Deep in Vogue: House of Kenzo’s Multidisciplinary Movement

House of Kenzo photographed by Wayne Holtz for Out In SA

I meet House of Kenzo (HOK) on the University of the Incarnate Word Sky Bridge, a phobia-tweaking pedestrian catwalk over the zooming traffic on Highway 281. It’s a sunny afternoon, and House of Kenzo are mid-photo shoot. They are beautiful, self-assured, gender-flouting, working their rainbow fashion gear into wind-whipped battle flags visible for a half-mile. Motorists on the freeway honk as they pass. The photographer, Wayne Holtz, is tall, calm and elegant, and exudes focus and patience, while HOK artists flatten themselves against the chain-link enclosure with the skyline in the background, or pose propped up or crouching, hands expressive, limbs outstretched then locking, ready to spring.

Bobby, Tony, Breezy, Gemel, Roxy and Wayne are psychonauts in the rapidly evolving movement of contemporary vogueing, which is only one pillar of their house. They are all dancers, designers, musicians, choreographers and multimedia artists. All are young. None are white. They are digital natives whose Instagram accounts are fucked-up and glorious — sly portraiture, subversive fashion and messages of love, work and defiance.

House of Kenzo’s Gemel photographed by Wayne Holtz

Where did you first encounter vogue? Maybe via Madonna’s 1990 mega-hit single and video, in which she appropriates black, brown and queer bodies in strike-a-pose fierceness. Or perhaps from Paris Is Burning (also released in 1990), the documentary by Jennie Livingston that chronicles the traditions and factions of house balls in Harlem, a ritual of underground LGBT black excellence that dates back to the 1930s. If you’re the age of the HOK collective, though, maybe you first caught vogue as a digital movement, via shared YouTube videos and Instagram shout-outs, and you absorbed the cultural legacy in this context.

HOK self-describes as “a multidisciplinary art collective with foundations in dance,” whose mission is “organizing dance classes, workshops, competitive vogue balls, lectures, conceptual performances and dance parties that sustain the ever-growing creative community.”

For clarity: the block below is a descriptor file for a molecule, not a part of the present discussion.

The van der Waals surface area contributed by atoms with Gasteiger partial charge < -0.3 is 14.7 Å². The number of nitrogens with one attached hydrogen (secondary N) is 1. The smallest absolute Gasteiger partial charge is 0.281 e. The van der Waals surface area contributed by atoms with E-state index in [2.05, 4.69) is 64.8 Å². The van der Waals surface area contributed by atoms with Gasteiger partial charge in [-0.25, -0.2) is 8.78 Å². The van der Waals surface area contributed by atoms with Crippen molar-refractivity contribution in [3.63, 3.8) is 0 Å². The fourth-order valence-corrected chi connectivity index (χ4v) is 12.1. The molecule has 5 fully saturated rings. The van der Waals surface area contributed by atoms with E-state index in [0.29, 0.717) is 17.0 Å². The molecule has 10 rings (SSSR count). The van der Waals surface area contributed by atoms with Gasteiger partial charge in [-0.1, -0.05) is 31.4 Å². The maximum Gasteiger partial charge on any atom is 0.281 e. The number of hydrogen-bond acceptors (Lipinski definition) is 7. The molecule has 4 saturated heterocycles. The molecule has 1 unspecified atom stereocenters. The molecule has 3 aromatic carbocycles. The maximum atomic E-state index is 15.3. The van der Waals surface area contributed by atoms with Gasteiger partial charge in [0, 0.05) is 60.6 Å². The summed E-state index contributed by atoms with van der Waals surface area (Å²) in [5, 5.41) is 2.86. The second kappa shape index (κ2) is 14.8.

House of Kenzo's Roxy photographed by Wayne Holtz

House of Kenzo’s Roxy photographed by Wayne Holtz

Also: “The House of Kenzo is a family of excellence with stock in peace, love, unity, respect, presence, integrity and professionalism.” HOK is not just a dance troupe — it’s an ethos.

I reconnoiter with them at some shaded picnic tables once the photo shoot is over. They talk in tandem, punctuate their anecdotes with dips and duck-walking. My interview notes catch their enthusiasm and are infected with rapid-fire non-sequiturs, exclamation points and the word “girl.” And while they’re conceptually broad-ranging and socially open, they’re wary of conventional identity politics and don’t categorize themselves or each other based on sexual practice or gender norms. They notify me: “We’re all sisters.” Roxy and Breezy, the biologically female representatives of HOK, have been taken for trans women, which is fine by them.

“We’re trans-cendent,” Bobby declares.

House of Kenzo's Bobby photographed by Wayne Holtz

House of Kenzo’s Bobby photographed by Wayne Holtz

Proudly and purely San Antonio, House of Kenzo has no problem with the Alamo City’s status as a “city on the rise.” They’re rising, too — infiltrating New York Fashion Week with their NYC-based founding father Karma, who strode the runway and performed at a Fader after party. They invaded Art Basel in Miami, where they were photographed by veteran party paparazzo Mark “The Cobrasnake” Hunter. They’ve collaborated with local queer musicians Alyson Alonzo and Chris Conde (aka “Ghetto Prom”) in their buzzy, witty video for “Get It.” They’ve dropped a dizzying single called “Conscious Cunt.” And, at the time of this writing, HOK was gearing up for a featured showcase at South by Southwest.

You’re putting San Antonio on the map, I say. No, they reply. San Antonio is the map. The source — the wormhole, the launch pad, the hometown, the hashtag.

Oh, the HOK hashtags. They signify encouragement, loyalty, love; they fight fear and flaunt “cunt” with regularity. Frequently used: #smartvogue, #fearlesslove, #fearlessrage, #cuntceptual, #spurs and #woke.